This paper aims to investigate how company-level factors affect European banks profitability over the period 2006-2012. Our specification follows a panel data model selected according to the Hausman test and our regression estimates are derived using the Generalized Least Squares method. The profitability indicators are ROAA and ROAE; the profitability determinants are referred to size, revenue diversification, efficiency, credit portfolio, level and structure of capital, and funding. Overall our regression results indicate that the high bank profitability is associated with a good efficiency, a low percentage of net loans over total assets, a high growth of gross loans, and a high loan impairment charge over loans. Furthermore, our results generally show a negative impact of bank size and of the common equity over total equity. We also find an ambiguous relationship between funding indicators and profitability. We seek to analyze the impact of the recent financial crisis on profitability by splitting up the years observed into two sub-periods (the pre-crisis period and the crisis years), so that we generate new information about the impact of the crisis on European banks. Furthermore, our profitability determinants include some variables not considered in previous studies.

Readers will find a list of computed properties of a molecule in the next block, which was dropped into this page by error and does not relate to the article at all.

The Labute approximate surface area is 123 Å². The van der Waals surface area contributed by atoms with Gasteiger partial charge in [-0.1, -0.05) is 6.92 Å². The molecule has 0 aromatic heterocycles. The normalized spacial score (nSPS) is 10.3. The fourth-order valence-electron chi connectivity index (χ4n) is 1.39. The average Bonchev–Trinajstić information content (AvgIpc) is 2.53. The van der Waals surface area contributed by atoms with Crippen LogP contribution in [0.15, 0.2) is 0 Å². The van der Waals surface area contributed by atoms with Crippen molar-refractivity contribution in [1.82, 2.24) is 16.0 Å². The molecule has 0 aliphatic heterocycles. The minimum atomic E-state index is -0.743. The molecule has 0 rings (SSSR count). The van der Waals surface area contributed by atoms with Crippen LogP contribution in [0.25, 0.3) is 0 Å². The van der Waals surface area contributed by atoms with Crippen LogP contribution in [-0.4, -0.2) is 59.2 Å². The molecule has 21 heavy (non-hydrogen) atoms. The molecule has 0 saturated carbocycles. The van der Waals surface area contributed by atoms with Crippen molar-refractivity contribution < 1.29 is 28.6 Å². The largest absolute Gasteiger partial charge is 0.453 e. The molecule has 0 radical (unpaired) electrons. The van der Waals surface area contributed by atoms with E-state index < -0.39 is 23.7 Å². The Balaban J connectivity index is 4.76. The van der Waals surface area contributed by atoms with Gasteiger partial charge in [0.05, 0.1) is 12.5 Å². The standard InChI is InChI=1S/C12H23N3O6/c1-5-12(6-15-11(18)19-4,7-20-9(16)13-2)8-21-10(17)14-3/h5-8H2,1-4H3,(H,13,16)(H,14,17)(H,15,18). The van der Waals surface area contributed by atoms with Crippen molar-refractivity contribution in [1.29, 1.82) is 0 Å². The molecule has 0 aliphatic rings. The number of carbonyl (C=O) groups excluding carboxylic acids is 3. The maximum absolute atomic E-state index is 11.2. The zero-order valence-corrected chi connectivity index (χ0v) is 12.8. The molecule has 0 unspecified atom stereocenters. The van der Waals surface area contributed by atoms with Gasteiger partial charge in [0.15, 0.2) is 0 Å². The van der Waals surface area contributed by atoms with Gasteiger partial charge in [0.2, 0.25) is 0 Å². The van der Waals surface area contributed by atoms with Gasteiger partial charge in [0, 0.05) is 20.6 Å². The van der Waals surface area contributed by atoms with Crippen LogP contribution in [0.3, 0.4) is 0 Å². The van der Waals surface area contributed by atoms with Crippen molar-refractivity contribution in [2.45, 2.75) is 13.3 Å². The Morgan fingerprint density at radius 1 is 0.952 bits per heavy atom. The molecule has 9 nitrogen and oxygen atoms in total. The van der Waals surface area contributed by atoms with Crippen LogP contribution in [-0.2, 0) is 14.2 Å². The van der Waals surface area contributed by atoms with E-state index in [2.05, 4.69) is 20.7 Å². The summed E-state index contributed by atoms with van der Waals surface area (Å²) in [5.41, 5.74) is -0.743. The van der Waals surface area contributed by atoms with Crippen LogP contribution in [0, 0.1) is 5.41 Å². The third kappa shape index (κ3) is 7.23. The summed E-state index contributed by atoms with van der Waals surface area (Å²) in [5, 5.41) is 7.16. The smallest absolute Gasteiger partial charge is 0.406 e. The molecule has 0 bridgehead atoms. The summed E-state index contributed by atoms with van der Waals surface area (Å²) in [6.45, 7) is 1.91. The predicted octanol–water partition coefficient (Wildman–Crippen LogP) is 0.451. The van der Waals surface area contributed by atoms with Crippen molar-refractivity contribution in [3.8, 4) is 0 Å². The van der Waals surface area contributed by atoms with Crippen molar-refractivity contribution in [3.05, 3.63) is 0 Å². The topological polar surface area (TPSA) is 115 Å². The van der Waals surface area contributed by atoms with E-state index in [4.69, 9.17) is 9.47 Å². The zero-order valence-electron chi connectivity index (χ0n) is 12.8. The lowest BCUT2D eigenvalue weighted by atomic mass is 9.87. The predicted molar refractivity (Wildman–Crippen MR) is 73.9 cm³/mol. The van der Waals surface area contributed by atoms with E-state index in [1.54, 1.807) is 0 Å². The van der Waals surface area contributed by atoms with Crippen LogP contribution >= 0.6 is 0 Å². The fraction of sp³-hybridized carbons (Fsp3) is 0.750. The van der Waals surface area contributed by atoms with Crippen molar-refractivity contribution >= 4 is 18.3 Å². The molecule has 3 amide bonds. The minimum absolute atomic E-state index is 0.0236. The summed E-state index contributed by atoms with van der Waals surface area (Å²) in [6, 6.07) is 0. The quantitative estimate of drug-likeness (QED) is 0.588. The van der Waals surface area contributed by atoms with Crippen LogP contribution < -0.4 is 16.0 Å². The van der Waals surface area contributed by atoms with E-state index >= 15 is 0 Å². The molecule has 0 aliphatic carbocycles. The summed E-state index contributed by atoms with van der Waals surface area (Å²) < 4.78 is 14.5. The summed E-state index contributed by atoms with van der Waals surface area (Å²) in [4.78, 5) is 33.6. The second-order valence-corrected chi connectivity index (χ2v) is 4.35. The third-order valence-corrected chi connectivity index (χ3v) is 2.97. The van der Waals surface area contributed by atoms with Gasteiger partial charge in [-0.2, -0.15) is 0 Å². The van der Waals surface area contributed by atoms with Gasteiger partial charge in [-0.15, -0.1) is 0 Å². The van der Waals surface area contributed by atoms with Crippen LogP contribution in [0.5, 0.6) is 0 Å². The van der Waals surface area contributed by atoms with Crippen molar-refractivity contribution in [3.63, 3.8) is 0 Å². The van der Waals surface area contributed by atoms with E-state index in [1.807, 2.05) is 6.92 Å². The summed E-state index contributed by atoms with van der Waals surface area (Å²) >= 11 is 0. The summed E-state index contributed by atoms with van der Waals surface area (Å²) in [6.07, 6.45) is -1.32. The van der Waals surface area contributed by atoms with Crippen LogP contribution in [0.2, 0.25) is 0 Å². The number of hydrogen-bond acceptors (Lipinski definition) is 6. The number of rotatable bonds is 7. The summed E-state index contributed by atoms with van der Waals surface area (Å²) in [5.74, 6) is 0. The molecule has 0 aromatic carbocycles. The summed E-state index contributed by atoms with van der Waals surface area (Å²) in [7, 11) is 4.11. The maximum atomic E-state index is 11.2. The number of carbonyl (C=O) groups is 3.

Keywords: financial crisis, European banking system, profitability determinants, performance, panel data.